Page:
Caring for kiwi comes in all shapes and sizes. Some kiwi conservation projects are small, new, and are just starting to make inroads on predator control. Others are well established, have the backing of their communities, and have made a significant impact on kiwi populations in their regions.
One such organisation is Taranaki Kiwi Trust which this month celebrates a significant milestone: 20 years of operation.
Taranaki Kiwi Trust’s journey started back in May 2001 when a group of concerned locals gathered to discuss concerns raised by environmentalist Peter Winter about the plight of the western brown kiwi in Taranaki. The local kiwi population was declining and the group was worried that, if they didn’t urgently intervene, the taxa could vanish from the wild altogether.
An independent working group was set up, and on October 9th of that year the deed of the newly formed Taranaki Kiwi Trust (TKT) was signed … and the rest, as they say, is history.
The following six months were very busy with setting up media appointments and a research proposal, establishing a volunteer network, and retrieving historic notes about kiwi from the Department of Conservation Te Papa Atawhai’s archives. A five-year strategic plan was formalised which detailed the Trust’s ambitions, including being an advocate and educator for kiwi, a facilitator that linked all agencies working with kiwi, and a focal point for data collection, analysis, and local knowledge. The plan recognised the importance of kiwi to iwi along with working with iwi, DOC, landowners, and managers to achieve greater kiwi conservation in the Taranaki region.
Fast-forward 20 years and TKT has become the leading agency for kiwi conservation in Taranaki. The Trust employs nine fulltime and part time staff and contractors and around 50 active volunteers assist with its work.
Over the past two decades, TKT has not wavered from its mission and purpose set all those years ago. Education was a strong driver in the early days which has continued with the Trust delivering education and advocacy to hundreds of schools, community organisations, and businesses over its lifetime.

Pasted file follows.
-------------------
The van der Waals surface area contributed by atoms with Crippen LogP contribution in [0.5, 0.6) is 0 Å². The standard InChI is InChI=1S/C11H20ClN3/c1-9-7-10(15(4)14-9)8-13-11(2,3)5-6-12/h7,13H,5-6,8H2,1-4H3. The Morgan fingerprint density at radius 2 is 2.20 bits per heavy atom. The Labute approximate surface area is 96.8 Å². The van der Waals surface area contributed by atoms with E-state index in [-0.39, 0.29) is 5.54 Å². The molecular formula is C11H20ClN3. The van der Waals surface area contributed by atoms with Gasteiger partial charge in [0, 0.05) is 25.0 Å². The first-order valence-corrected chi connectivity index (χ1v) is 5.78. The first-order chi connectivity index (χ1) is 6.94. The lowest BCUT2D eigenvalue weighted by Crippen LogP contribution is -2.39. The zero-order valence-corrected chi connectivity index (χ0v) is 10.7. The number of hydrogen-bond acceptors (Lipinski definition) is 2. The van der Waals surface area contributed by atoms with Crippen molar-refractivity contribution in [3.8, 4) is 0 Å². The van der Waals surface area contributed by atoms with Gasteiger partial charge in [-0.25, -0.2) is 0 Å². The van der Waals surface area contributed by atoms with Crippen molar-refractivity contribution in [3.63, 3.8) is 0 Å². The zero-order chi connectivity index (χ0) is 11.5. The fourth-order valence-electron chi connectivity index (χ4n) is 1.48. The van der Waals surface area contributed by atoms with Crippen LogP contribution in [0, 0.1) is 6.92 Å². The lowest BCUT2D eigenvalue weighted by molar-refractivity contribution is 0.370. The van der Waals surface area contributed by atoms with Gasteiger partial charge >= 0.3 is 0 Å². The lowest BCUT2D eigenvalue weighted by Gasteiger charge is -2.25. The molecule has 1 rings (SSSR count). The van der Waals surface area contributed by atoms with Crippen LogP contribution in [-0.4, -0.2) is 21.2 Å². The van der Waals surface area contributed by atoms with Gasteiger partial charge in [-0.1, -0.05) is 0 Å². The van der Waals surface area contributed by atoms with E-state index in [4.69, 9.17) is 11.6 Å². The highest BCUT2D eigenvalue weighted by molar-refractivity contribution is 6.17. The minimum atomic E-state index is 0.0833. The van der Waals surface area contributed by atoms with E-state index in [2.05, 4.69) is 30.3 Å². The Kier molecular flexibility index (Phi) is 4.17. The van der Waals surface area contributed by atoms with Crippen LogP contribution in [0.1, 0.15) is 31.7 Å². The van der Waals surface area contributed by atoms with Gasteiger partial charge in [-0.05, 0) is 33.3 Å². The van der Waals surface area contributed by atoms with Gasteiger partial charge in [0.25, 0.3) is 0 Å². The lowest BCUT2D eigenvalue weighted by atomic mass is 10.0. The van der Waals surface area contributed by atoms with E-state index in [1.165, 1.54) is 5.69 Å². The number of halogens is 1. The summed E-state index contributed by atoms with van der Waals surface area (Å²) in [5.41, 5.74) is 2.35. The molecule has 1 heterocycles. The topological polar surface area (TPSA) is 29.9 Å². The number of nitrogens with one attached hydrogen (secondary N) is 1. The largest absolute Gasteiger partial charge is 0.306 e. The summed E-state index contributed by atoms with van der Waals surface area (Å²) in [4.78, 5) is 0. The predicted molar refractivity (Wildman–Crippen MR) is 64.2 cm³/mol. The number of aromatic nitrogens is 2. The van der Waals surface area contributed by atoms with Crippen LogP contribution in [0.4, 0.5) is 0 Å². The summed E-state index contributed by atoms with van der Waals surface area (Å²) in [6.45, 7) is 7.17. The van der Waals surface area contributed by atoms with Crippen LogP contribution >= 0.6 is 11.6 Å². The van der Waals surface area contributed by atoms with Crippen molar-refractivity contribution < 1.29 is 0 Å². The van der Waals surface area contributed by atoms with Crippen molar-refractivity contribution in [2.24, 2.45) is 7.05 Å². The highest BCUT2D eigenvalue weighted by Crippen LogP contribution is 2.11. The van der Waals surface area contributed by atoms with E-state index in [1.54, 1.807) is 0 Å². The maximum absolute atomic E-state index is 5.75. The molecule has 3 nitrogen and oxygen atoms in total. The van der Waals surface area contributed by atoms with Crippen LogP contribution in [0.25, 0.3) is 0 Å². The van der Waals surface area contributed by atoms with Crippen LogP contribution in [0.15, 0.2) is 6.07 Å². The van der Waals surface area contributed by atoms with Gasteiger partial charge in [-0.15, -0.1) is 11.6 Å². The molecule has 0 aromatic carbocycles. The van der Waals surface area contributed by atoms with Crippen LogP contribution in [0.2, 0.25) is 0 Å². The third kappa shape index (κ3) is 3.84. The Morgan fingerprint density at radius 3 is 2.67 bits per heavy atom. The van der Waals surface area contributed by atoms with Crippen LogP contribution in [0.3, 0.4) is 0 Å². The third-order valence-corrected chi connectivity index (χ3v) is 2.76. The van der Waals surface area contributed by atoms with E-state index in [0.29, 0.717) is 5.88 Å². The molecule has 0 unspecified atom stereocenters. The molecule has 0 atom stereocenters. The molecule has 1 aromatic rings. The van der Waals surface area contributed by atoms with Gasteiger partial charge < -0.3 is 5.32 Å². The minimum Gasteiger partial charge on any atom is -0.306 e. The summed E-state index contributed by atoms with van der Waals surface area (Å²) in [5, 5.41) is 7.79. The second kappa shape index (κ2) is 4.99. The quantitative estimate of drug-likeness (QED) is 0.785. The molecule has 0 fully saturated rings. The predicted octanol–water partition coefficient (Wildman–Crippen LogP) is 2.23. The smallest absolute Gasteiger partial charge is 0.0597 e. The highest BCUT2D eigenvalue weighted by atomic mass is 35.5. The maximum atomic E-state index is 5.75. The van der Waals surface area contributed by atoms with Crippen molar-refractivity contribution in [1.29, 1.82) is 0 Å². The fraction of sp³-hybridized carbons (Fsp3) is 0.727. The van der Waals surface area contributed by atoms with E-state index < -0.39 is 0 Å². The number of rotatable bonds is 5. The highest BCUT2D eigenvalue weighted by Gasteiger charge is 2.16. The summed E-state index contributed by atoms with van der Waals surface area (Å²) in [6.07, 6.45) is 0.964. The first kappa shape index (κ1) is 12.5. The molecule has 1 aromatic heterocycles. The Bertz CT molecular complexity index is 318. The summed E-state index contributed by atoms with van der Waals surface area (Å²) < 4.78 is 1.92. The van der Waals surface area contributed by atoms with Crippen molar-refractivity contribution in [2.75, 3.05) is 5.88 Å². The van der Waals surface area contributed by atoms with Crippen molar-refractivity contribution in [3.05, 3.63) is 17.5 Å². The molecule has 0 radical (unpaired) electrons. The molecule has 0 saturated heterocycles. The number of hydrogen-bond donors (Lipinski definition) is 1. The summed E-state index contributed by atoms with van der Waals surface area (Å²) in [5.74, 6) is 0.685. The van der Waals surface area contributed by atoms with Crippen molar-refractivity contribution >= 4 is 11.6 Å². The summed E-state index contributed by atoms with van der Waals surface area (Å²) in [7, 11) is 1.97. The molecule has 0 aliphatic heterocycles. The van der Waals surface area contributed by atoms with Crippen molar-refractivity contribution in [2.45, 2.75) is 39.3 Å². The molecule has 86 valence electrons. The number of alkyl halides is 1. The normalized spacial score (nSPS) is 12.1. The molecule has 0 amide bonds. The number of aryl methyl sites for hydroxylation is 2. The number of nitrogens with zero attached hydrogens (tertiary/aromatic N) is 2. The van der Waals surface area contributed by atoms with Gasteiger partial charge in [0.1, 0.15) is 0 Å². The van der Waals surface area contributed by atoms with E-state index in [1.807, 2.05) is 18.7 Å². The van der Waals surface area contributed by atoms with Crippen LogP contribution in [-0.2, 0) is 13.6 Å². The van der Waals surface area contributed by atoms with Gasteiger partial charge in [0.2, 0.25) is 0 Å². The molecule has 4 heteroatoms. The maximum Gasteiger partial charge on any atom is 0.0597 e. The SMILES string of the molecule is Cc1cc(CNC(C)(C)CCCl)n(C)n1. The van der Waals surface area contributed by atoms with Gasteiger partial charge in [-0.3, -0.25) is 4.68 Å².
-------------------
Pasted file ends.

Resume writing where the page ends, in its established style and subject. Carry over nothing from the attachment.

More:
Protecting kiwi in the wild was identified by the original board members as critical to their survival and in 2009 the Community Trapping Project was established. What began on two private properties has now expanded to 36 throughout the Taranaki region, protecting wild kiwi by way of predator trapping networks. There are over 2,300 traps spread across almost 20,000 hectares, with many of these properties used to source founder birds for both the Taranaki Kōhanga Kiwi at Rotokare and Sanctuary Mountain Maungatautari in the Waikato through Operation Nest Egg (lifting kiwi eggs in the wild).
Since 2005, TKT has released 125 kiwi onto Taranaki Maunga and the Kaitake Ranges. 23 kiwi are currently being monitored across these two sites, with many more birds scheduled for release in future years. After being involved in some of the first trapping efforts on the Maunga, the Trust still contributes to predator control in the area with two groups of volunteers managing four traplines on a monthly rotation.
The future of the Trust is looking bright. In early 2021 it became a recipient of $480,000 Jobs for Nature funding and has welcomed several other funders aboard to further support their efforts. A group of adept and skilled staff are supported by engaged Trustees and some very experienced volunteers.
Taranaki Kiwi Trust is just one example of the good that can happen when local communities come together to care for kiwi. The problem was identified, passionate individuals mobilised, and the result is a longstanding organisation that has seen significant success in their corner of Aotearoa and has earned a solid reputation in their community.
For more information about Taranaki Kiwi Trust’s work, visit their website.
Image credit: Jenny Feaver; Taranaki Kiwi Trust’s Community Kiwi Ranger Jess Fancy and “Prince”.